So 80% issues, problems and complaints a firm’s experiences come from 20% of its customers, and turning this around, 20% of a firm’s work leads to 80% of the results, and 20% of a firm’s customers will be responsible for 80% of it’s profits.
The Pareto Principle was identified and named in the 1940s by the Romanian American management consultant and engineer Joseph Juran, who himself was inspired by reading the work of Italian intellectual Vilfredo Pareto who was born in the 1840s, and whose research into land ownership and wealth showed that 20% of the people seemed to own 80% of the land.
Juran applied this concept to business and put forward the idea that if 80% of a firm’s success comes from 20% of its activities and 80% of its problems from 20% of its deficiencies, then by identifying and concentrating on these areas for effort or improvement as applicable a firm would be able to greatly improve efficiency.
As someone who was particularly interested in quality management in processes Juran envisaged that there would be substantial benefits from fixing the few parts of a process that caused 80% of the defects, rather than trying to deal with those defects once they had occurred.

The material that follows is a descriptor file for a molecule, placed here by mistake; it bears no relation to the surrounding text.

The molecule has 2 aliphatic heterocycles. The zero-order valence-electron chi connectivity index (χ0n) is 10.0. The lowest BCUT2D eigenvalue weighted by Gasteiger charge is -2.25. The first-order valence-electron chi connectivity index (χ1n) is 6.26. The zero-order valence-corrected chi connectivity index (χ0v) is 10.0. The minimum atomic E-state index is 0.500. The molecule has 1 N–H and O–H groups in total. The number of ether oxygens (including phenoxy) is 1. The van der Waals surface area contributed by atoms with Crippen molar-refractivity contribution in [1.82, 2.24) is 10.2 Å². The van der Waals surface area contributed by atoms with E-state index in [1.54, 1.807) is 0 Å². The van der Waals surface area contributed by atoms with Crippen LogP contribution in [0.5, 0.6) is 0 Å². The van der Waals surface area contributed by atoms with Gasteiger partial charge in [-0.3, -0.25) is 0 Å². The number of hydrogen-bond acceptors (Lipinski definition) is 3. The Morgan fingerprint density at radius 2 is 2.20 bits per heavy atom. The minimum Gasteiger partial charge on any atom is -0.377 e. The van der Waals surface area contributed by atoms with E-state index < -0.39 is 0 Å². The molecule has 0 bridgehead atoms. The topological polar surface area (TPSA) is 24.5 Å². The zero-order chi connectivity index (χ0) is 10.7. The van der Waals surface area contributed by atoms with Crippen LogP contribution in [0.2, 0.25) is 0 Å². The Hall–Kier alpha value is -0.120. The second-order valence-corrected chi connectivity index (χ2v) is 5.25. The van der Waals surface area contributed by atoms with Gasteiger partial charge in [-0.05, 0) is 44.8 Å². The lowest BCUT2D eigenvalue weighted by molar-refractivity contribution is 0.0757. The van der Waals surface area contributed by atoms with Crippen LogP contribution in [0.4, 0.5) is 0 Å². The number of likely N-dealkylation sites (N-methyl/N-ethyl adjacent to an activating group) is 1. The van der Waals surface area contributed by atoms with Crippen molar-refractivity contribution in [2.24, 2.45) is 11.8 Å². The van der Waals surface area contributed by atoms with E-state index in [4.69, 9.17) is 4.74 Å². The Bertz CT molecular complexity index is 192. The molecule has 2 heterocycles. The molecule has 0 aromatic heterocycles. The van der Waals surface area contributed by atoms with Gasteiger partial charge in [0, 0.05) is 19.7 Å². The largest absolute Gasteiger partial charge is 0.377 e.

In the decades since, research has tried to apply and identify the Pareto Principle to a very wide variety of fields beyond economics and business, including health and safety, medicine, crime and policing, sports and information technology, with studies finding in all of these areas that the principle holds with reasonable accuracy.
For example 20% of criminals causing 80% of crime, 20% of patients requiring 80% of health care resources, 20% of carriers of an infectious disease spreading it to 80% of those infected, (1) and as a compliment to Juran’s idea about industrial processes for the information age, in 2002 the then Microsoft CEO Steve Ballmer suggested that 80% of the errors in Office and Windows were coming from just 20% of the bugs they had identified.